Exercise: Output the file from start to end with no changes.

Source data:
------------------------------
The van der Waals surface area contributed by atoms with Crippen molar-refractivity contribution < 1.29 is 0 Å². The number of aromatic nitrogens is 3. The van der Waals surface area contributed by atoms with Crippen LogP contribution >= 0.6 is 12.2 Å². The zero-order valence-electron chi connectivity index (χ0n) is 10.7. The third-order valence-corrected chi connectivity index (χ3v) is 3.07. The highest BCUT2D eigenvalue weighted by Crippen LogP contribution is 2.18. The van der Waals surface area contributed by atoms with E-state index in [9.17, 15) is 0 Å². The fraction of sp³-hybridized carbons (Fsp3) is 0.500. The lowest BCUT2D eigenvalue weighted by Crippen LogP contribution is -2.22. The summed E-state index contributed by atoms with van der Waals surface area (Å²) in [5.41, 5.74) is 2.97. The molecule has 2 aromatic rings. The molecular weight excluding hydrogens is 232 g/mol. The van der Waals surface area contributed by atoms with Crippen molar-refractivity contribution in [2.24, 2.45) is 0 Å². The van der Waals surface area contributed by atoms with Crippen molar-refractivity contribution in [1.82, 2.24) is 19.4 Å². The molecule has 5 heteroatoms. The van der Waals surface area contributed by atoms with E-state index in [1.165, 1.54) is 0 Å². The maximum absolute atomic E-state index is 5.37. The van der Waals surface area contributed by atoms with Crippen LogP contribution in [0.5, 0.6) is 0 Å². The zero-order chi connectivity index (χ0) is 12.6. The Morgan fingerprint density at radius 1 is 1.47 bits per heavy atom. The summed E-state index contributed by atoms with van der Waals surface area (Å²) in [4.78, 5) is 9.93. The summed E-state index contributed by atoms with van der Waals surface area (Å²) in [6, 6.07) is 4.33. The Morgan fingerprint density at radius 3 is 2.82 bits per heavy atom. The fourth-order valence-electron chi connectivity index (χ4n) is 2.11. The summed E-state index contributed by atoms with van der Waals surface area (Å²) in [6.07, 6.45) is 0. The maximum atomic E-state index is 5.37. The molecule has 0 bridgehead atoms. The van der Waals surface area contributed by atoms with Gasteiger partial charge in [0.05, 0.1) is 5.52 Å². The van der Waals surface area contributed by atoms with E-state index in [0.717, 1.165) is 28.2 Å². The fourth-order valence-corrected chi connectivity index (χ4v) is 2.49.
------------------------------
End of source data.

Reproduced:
The van der Waals surface area contributed by atoms with Crippen molar-refractivity contribution < 1.29 is 0 Å². The number of aromatic nitrogens is 3. The van der Waals surface area contributed by atoms with Crippen LogP contribution >= 0.6 is 12.2 Å². The zero-order valence-electron chi connectivity index (χ0n) is 10.7. The third-order valence-corrected chi connectivity index (χ3v) is 3.07. The highest BCUT2D eigenvalue weighted by Crippen LogP contribution is 2.18. The van der Waals surface area contributed by atoms with E-state index in [9.17, 15) is 0 Å². The fraction of sp³-hybridized carbons (Fsp3) is 0.500. The lowest BCUT2D eigenvalue weighted by Crippen LogP contribution is -2.22. The summed E-state index contributed by atoms with van der Waals surface area (Å²) in [5.41, 5.74) is 2.97. The molecule has 2 aromatic rings. The molecular weight excluding hydrogens is 232 g/mol. The van der Waals surface area contributed by atoms with Crippen molar-refractivity contribution in [2.24, 2.45) is 0 Å². The van der Waals surface area contributed by atoms with Crippen molar-refractivity contribution in [1.82, 2.24) is 19.4 Å². The molecule has 5 heteroatoms. The van der Waals surface area contributed by atoms with E-state index in [1.165, 1.54) is 0 Å². The maximum absolute atomic E-state index is 5.37. The van der Waals surface area contributed by atoms with Crippen LogP contribution in [0.5, 0.6) is 0 Å². The zero-order chi connectivity index (χ0) is 12.6. The Morgan fingerprint density at radius 1 is 1.47 bits per heavy atom. The summed E-state index contributed by atoms with van der Waals surface area (Å²) in [4.78, 5) is 9.93. The summed E-state index contributed by atoms with van der Waals surface area (Å²) in [6, 6.07) is 4.33. The Morgan fingerprint density at radius 3 is 2.82 bits per heavy atom. The fourth-order valence-electron chi connectivity index (χ4n) is 2.11. The summed E-state index contributed by atoms with van der Waals surface area (Å²) in [6.07, 6.45) is 0. The maximum atomic E-state index is 5.37. The molecule has 0 bridgehead atoms. The van der Waals surface area contributed by atoms with Gasteiger partial charge in [0.05, 0.1) is 5.52 Å². The van der Waals surface area contributed by atoms with E-state index in [0.717, 1.165) is 28.2 Å². The fourth-order valence-corrected chi connectivity index (χ4v) is 2.49.